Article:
Through six episodes, The Walking Dead relies on extremely compelling performances and pretty exceptional writing and directing, though it occasionally lacks punch, particularly in the wake of the strength of the Darabont-directed first episode. The finale does enough to draw toward the second season, which has quite a bit to live up to. But for the occasional unevenness, the first season of The Walking Dead powers along and serves as something of a screen test for a longer second season. A test that it passed with flying colors, audiences and critics alike eating it up. The first season leaves its audience wanting more, and it makes for exciting, fresh TV and one of the brightest new series to spring up in some time. Fans of the horror genre, as well as compelling television drama such as AMC's own Breaking Bad and Mad Men, should be proud, as The Walking Dead bridges the gap between a well-worn sub-genre and expert storytelling.
33 of 43 people found the following review helpful
on January 17, 2011
I was riveted by this series. It was fantastic and the quality of every aspect about it made it quite cinematic. It never felt like a television show.
Every zombie movie touches upon the difficulties of adjusting to life once society breaks down. However, in those zombie movies, they are only able to devote a few moments, out of the 90-120 minutes, to that enthralling subject.
In this series they go through a painstaking detail about what it's like to lose your family, dealing with "dangerous" survivors, the logic of racism when there is no longer a real race left, sacrificing survivors for the betterment of the others, how to maintain a family and raise children in an apocolypse, figuring out the vulnerabilities and behavior of the zombies, and whether life is really even worth living in such a bleak world.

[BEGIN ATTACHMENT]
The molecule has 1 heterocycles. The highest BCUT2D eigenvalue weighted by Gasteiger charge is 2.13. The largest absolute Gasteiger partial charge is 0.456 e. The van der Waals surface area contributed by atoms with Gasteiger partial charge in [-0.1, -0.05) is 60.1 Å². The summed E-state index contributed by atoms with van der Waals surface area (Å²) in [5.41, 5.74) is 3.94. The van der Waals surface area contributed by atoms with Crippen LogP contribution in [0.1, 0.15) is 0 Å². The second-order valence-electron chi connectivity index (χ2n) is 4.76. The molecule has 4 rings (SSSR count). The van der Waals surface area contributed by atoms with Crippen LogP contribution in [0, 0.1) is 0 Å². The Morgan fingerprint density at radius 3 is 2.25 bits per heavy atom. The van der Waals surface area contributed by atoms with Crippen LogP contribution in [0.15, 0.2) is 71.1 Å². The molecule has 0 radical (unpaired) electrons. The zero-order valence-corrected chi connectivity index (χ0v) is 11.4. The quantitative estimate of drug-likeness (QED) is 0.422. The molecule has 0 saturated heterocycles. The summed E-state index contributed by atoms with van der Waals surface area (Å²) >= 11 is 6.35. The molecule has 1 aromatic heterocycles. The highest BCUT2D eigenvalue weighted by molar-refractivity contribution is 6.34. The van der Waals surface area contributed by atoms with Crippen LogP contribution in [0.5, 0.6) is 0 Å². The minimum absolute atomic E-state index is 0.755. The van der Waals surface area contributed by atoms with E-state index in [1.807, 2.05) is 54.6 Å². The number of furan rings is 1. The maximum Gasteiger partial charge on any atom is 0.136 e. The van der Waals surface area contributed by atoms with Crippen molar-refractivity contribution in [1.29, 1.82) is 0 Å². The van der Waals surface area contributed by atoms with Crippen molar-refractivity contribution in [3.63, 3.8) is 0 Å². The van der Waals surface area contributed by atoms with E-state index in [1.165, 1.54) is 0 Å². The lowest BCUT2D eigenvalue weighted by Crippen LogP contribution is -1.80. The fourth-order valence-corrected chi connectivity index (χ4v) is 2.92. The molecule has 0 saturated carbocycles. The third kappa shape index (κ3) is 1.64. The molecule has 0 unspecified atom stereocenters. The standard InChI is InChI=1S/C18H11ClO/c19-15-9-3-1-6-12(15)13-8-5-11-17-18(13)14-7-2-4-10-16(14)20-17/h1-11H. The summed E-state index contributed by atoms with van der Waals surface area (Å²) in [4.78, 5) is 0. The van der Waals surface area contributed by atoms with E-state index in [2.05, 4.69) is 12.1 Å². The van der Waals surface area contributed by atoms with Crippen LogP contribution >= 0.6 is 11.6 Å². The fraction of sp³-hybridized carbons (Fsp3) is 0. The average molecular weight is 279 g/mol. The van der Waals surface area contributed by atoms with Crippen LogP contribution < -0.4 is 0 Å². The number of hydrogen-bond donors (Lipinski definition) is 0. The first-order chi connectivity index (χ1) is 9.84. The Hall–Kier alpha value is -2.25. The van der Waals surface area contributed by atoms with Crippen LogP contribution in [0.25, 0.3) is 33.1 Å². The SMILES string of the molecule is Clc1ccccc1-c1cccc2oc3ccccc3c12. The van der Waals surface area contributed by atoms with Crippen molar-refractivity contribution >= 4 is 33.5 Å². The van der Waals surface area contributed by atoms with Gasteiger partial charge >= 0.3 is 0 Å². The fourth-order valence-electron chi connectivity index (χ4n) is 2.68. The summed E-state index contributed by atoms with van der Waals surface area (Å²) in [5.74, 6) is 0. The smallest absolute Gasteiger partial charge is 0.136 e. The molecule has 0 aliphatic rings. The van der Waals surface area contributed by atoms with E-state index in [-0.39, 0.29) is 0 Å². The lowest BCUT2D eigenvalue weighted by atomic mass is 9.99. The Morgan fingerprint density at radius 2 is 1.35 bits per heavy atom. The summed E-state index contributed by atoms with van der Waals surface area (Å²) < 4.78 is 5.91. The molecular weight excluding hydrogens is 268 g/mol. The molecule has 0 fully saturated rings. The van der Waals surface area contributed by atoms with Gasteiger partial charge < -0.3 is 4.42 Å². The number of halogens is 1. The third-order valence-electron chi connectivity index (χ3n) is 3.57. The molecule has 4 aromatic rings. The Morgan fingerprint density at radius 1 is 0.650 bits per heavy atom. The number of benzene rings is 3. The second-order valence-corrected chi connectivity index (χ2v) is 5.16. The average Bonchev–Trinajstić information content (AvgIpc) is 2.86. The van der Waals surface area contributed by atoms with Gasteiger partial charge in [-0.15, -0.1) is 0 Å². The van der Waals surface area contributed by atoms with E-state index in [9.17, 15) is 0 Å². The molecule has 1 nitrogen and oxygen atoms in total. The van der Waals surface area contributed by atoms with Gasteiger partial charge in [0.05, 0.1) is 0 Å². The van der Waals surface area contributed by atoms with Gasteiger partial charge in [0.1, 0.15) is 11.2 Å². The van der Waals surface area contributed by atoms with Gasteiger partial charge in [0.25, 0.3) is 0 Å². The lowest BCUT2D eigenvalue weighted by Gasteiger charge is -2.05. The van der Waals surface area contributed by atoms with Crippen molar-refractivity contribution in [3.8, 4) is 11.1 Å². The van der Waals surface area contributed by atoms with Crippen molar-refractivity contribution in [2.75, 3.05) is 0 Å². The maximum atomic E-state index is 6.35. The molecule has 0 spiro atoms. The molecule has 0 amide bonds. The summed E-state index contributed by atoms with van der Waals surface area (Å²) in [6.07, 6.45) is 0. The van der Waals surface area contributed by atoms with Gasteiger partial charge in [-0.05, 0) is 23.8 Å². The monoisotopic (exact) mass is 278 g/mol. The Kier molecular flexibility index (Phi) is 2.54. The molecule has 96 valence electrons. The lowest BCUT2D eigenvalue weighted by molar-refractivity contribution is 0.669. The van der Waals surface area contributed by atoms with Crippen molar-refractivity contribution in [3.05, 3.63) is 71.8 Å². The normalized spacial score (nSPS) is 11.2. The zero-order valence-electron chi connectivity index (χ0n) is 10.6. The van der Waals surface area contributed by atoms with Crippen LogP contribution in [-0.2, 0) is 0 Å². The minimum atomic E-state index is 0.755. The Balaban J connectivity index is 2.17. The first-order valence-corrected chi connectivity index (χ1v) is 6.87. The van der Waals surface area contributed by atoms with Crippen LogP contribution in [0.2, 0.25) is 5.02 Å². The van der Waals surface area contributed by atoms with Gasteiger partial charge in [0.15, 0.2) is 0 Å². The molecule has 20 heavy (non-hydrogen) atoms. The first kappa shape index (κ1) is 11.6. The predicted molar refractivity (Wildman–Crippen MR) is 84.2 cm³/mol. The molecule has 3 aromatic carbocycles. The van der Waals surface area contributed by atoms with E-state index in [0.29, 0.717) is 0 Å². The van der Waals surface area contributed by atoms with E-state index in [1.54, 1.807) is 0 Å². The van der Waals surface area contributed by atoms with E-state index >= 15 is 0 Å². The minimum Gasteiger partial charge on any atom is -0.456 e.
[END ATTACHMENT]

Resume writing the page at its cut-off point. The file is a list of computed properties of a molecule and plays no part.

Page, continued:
The zombies are pretty much secondary since they just exist to create this stunning landscape to establish a top notch drama. This is as good as anything that could be out there. Even my wife, who would never willfully watch a "zombie" movie, was totally engrossed by this captivating drama.
This is a "perfect ten" of a piece of entertainment!
30 of 40 people found the following review helpful
I would not describe myself as a zombie fan. That doesn't mean I don't occasionally get lured over to that territory through popular culture or a particularly irresistible bit of story-telling. I have no cable television in my home, but even I'd heard enough buzz on The Walking Dead to be intrigued. After all, it's the same network that brought us Mad Men, and I've been hooked on those DVDs for years. Still, as scary as 60's-era advertising execs are, I wasn't sure I was prepared for zombies. I called my buddy Jimbo and asked, "Will The Walking Dead be too scary for me?" His answer: "Yes. But you have to watch it anyway for the story-telling." As usual, Jimbo was right on both counts.
In the extended pilot episode, a Georgia sheriff's deputy is shot in the line of duty. He eventually awakens, scruffily bearded, in the hospital after an unknown period of time. He is still weak, bandaged, and disoriented. Is he really awake at all? Because he's awoken alone in a nightmare world. The hospital is deserted, and there are terrifying signs of violence everywhere. The morgue has been locked down tight, but there are... things behind the door. Outside, he finds dozens of decaying bodies lined up like logs. So begins Rick Grimes' odyssey in a wholly changed world. Eventually he meets other survivors who explain that the dead have risen and who give Rick the basic info on this brave new world. His only immediate goal is to survive and find his wife and son.
Enough can not be said about the quality of this television series. From performances, design, special effects and makeup, writing, and direction, this series on the small screen rivals anything you'd see on the big screen. I don't believe I've ever seen the horror genre treated with such respect and intelligence. The Walking Dead won't appeal to a universal audience, but there is simply no denying how good it is.